In Woodcock's Admr. v. Hallock, 98 Vt. 284, 290, 127 A 380, 382, the opinion states: "On the question of what is negligence, it is material to consider the consequences that a prudent man might reasonably have anticipated."Summary of this case from Hannon v. Myrick
Opinion filed January 8, 1925.
Exceptions to Instructions — Animals — Question of Negligence in Permitting Escape of Stallion Held for Jury — Effect of Defendant's Responsibility for One of Several Proximate Causes of Injury — Contributory Negligence Held for Jury — Law Regards Proximate Rather Than Remote Cause — Prudent Man Rule Material in Establishing Negligence, but Once Established Immaterial as to How Far It Imposes Liability — Liability for Natural and Probable Consequences of Negligence — Presumptions That Animals Will Act in Conformity to Natural Instincts — Right to Drive Away Trespassing Animal — Character of Intervening Cause Sufficient to Break Causal Relation between Negligence and Injury — Rule for Determining Whether Intervening Act Has Broken Such Casual Relation — Proximate Cause Held for Jury — Nominal Damages Not Recoverable under G.L. 3314 — Necessity of Count Seeking Recovery in Right of Decedent to Entitle Recovery for Conscious Suffering — Presumption of Pecuniary Loss to Widow or Minor in Death of Husband and Father — Damages for Death of Husband and Father Held for Jury — Considerations in Determining Such Damages — Discretion of Jury in Awarding Damages — Admission of Sketch of Premises Where Accident Happened Made by Witness on Cross-examination Held in Discretion of Court.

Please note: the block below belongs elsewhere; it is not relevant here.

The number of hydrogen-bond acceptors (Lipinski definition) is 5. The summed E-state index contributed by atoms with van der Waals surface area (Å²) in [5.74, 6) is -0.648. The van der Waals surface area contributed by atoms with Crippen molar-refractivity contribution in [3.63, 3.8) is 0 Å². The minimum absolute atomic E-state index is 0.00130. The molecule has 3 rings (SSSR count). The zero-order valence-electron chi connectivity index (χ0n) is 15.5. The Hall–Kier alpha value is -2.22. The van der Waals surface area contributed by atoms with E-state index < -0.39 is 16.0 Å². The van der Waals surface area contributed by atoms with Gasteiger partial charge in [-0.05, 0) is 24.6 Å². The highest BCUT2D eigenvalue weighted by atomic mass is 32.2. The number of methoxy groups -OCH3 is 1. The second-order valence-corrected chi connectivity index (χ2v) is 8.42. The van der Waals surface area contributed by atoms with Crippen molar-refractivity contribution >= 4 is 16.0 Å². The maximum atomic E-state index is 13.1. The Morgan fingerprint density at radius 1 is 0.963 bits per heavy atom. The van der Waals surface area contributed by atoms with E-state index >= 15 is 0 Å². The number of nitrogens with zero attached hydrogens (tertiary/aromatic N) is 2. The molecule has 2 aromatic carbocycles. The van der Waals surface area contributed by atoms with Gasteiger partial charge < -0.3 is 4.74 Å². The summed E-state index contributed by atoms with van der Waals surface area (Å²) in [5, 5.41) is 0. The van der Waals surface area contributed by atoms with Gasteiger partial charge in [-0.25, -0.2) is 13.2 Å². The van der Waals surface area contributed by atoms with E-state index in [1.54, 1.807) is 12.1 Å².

1. Exceptions to instructions of court must be specific or they will not be considered.
2. In action of tort under G.L. 6698, penalizing one who "wilfully or negligently" permits a stallion over a year old to run at large, and making such person liable for damages done by such stallion when so permitted to be at large, whether defendant, although not to blame for the breaking of the spring in the snap of stallion's halter, had otherwise taken adequate precautions to prevent his escape, held for the jury.
3. Where two or more proximate and efficient causes combine to produce an injury, recovery may be had if defendant is responsible for any one of them, though he is not responsible for the others.
4. Under the evidence, question of contributory negligence held for the jury.
5. The law regards the proximate rather than the remote cause of an injury.
6. On question of what is negligence, it is material to consider the consequences that a prudent man might reasonably have anticipated, but, when negligence is once established, that consideration is wholly immaterial on the question of how far it imposes liability.
7. One shown to have been negligent is liable for all the injurious consequences that flow from his negligence until diverted by the intervention of some efficient cause that makes the injury its own, or until the force set in motion by the negligent act has so far spent itself as to be too small for the law's notice.
8. In tracing the natural sequence of the consequences of a negligent act, when applied to living forces like horses, regard is to be had to the fact that they will probably act in conformity to their natural instincts.